It is my conviction that having a thorough understanding of the differences and similarities that exist between today’s church and the church of the past will enable a better understanding of one’s own theological commitments, as well as a better understanding of the variegated nature of our churches and those throughout the world. To be specific, I believe that studying the early church should improve your comprehension of today’s Christianity  and your own faith in at least three ways. First, most contemporary theological constructs engage in some way with those of the early church (even if simply to stand in opposition to them). Studying early Christianity should enable you to better understand your own theological commitments and other theological positions advocated today. Secondly, the social, economic, racial, and theological diversity that exists in our churches today is not new. Studying early Christianity should enable you to better understand the people you encounter in your churches today, for you will learn that diversity of thought has always been a part of the Christian tradition, and you will discover that many traditions of thought that exist today have their roots in the earliest church. Finally, one of the primary goals of a theological education is to learn how to interpret and understand Scripture. Studying early Christianity should enable you to approach Scripture with a more nuanced perspective, for the theological debates of the early church brought to light many possibilities surrounding the interpretation of Scripture.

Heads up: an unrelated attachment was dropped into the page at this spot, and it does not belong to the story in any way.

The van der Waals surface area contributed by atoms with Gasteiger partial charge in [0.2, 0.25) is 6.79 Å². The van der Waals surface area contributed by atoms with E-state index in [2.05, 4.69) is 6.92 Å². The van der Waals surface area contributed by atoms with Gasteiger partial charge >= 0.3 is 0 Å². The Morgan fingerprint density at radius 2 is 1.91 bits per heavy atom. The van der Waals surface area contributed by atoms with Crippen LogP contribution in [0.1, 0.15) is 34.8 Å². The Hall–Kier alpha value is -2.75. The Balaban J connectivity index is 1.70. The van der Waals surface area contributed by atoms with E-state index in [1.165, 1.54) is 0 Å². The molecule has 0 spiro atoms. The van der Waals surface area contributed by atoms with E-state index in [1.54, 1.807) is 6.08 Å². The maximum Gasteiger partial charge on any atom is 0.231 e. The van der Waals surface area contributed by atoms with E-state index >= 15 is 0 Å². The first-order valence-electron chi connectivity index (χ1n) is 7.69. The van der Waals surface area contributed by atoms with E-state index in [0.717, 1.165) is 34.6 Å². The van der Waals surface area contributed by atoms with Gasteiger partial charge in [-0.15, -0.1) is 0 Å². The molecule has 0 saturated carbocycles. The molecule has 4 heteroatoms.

I’m happy to be a part of a community interested in both understanding and living out the Christian faith. I’ve enjoyed getting to know some of you during this past semester, and I hope to get to know many more of you in the upcoming months and years. I particularly look forward to thinking through the Christian tradition with those of you I find in my classes.

I wish you a blessed Advent season,

- Anthony Briggman

Dr. Briggman is Assistant Professor of the History of Early Christianity.  His research interests focus on binitarian and early Trinitarian theology in the Apologists, especially  Irenaeus of Lyons and Justin Martyr, with special attention to the influence of contemporaneous Jewish thought on their theologies.  Briggman’s book entitled The Theology of the Holy Spirit According to Irenaeus of Lyons is now in press (Oxford University Press).


Dec 9 2011

How the Parables of Jesus Taught Me How to Read Theological Training